Quoting from the python Language Reference[link]:
Default parameter values are evaluated when the function definition is executed.
This means that the expression is evaluated once, when the function is defined, and that that same “pre-computed” value is used for each call. This is especially important to understand when a default parameter is a mutable object, such as a list or a dictionary: if the function modifies the object (e.g. by appending an item to a list), the default value is in effect modified. This is generally not what was intended. A way around this is to use None as the default, and explicitly test for it in the body of the function, e.g. …
I was not aware of this. I have an excuse though, in previous versions of Python, language reference was described as “for language lawyers” [link]. Since I never liked lawyers, I never bothered reading it. I am happy though it was changed in current release and now it is described as “describes syntax and language elements”. I guess I have to read it now.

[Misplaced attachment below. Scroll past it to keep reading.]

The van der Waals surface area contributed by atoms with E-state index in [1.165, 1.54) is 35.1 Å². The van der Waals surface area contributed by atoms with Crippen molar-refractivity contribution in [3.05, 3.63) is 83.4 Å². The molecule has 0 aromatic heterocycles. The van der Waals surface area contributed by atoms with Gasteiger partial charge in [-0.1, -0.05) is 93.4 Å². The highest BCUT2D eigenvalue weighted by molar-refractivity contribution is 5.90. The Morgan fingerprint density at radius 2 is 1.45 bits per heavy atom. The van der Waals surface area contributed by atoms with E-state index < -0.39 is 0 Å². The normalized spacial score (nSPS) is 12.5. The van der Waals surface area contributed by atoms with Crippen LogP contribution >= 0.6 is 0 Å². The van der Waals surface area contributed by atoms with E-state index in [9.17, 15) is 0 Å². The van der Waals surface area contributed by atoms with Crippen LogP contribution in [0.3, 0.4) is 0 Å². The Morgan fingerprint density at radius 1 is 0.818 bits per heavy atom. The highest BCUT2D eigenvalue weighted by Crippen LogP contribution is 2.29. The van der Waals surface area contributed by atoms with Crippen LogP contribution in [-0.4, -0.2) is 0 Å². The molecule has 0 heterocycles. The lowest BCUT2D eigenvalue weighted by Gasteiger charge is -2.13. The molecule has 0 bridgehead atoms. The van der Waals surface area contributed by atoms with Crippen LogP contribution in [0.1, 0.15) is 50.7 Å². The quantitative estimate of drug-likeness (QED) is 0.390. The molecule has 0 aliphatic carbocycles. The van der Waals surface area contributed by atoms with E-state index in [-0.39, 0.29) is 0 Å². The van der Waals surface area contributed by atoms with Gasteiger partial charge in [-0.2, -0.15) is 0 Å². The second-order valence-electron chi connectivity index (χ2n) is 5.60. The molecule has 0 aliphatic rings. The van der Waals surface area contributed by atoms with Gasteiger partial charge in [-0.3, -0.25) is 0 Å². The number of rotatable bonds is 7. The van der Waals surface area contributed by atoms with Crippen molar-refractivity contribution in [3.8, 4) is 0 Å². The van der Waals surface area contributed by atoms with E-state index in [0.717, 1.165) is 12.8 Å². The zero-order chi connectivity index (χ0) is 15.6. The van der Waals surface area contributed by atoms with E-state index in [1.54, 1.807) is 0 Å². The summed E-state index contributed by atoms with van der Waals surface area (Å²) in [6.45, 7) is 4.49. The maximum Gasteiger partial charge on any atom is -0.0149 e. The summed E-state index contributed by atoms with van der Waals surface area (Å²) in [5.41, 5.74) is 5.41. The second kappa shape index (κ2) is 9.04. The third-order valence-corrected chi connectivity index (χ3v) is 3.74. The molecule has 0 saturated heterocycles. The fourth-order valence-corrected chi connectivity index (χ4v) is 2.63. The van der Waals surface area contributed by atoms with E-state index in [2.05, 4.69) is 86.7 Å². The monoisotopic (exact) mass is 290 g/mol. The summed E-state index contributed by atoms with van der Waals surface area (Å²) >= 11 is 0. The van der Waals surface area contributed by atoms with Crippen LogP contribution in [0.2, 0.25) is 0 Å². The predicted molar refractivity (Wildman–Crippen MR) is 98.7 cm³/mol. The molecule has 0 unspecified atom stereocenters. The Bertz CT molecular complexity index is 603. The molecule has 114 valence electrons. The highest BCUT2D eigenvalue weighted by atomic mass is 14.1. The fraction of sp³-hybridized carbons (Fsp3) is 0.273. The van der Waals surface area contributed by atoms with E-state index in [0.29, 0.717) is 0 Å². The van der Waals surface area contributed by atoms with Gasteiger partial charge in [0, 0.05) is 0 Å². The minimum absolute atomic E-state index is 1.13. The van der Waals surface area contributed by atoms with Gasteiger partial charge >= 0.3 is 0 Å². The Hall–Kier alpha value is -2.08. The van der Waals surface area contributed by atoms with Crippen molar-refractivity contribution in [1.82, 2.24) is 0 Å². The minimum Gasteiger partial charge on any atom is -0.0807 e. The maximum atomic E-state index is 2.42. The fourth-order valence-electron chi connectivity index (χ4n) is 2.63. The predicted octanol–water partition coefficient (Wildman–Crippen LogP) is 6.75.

Below is an example for a bug I had caused by this feature and which made me aware of this issue.
>>> import time >>> def now(t=time.time()): ... print t ... >>> now() 1228988224.36 >>> now() 1228988224.36
UPDATE (Dec, 7):
apt-get install python3 works now. this might be the prefered way for most of us.
Based on sofen’s blog’s post about python 2.6
This was the easiest thing I did recently. It went so smooth that this post is totally redundant.
Seven commands and you are all unicode.
Step 1: Make sure you got all the prerequisites
$ sudo apt-get install build-essential libncursesw5-dev libreadline5-dev libssl-dev libgdbm-dev libbz2-dev libc6-dev libsqlite3-dev tk-dev g++ gcc
Step 2: Grab the bits, extract them and build them
$ wget http://www.python.org/ftp/python/3.0/Python-3.0.tgz $ tar xvzf Python-3.0.tgz $ cd Python-3.0/ $ ./configure $ make $ sudo make install
That’s it my friend. You now have the best software development platform in the entire universe!
$ python3.0 Python 3.0 (r30:67503, Dec 4 2008, 21:27:40) [GCC 4.3.2] on linux2 Type "help", "copyright", "credits" or "license" for more information. >>>
Good luck and enjoy the sweetness of open source software!